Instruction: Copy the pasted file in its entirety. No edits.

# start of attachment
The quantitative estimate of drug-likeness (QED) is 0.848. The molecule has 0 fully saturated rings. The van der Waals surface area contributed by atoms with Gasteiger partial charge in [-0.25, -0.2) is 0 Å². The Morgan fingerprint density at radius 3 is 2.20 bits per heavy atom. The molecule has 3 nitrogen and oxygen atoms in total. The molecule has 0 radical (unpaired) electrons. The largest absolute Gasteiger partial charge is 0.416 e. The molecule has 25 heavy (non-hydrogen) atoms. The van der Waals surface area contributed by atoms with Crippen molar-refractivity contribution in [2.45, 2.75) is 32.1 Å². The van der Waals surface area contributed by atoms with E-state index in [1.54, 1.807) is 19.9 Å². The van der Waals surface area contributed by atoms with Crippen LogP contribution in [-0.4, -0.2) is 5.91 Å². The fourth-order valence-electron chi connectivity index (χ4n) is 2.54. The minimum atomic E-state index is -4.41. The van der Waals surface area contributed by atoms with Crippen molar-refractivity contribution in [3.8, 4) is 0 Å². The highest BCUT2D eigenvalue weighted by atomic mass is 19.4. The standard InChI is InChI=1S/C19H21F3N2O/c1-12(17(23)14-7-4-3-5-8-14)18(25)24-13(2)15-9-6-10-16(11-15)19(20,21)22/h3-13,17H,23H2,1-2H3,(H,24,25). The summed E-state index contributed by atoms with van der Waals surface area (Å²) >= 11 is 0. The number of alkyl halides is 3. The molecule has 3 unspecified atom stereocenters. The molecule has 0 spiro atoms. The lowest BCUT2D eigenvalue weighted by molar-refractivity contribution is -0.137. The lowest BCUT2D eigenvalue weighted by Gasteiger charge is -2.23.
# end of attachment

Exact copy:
The quantitative estimate of drug-likeness (QED) is 0.848. The molecule has 0 fully saturated rings. The van der Waals surface area contributed by atoms with Gasteiger partial charge in [-0.25, -0.2) is 0 Å². The Morgan fingerprint density at radius 3 is 2.20 bits per heavy atom. The molecule has 3 nitrogen and oxygen atoms in total. The molecule has 0 radical (unpaired) electrons. The largest absolute Gasteiger partial charge is 0.416 e. The molecule has 25 heavy (non-hydrogen) atoms. The van der Waals surface area contributed by atoms with Crippen molar-refractivity contribution in [2.45, 2.75) is 32.1 Å². The van der Waals surface area contributed by atoms with E-state index in [1.54, 1.807) is 19.9 Å². The van der Waals surface area contributed by atoms with Crippen LogP contribution in [-0.4, -0.2) is 5.91 Å². The fourth-order valence-electron chi connectivity index (χ4n) is 2.54. The minimum atomic E-state index is -4.41. The van der Waals surface area contributed by atoms with Crippen molar-refractivity contribution in [3.8, 4) is 0 Å². The highest BCUT2D eigenvalue weighted by atomic mass is 19.4. The standard InChI is InChI=1S/C19H21F3N2O/c1-12(17(23)14-7-4-3-5-8-14)18(25)24-13(2)15-9-6-10-16(11-15)19(20,21)22/h3-13,17H,23H2,1-2H3,(H,24,25). The summed E-state index contributed by atoms with van der Waals surface area (Å²) >= 11 is 0. The number of alkyl halides is 3. The molecule has 3 unspecified atom stereocenters. The molecule has 0 spiro atoms. The lowest BCUT2D eigenvalue weighted by molar-refractivity contribution is -0.137. The lowest BCUT2D eigenvalue weighted by Gasteiger charge is -2.23.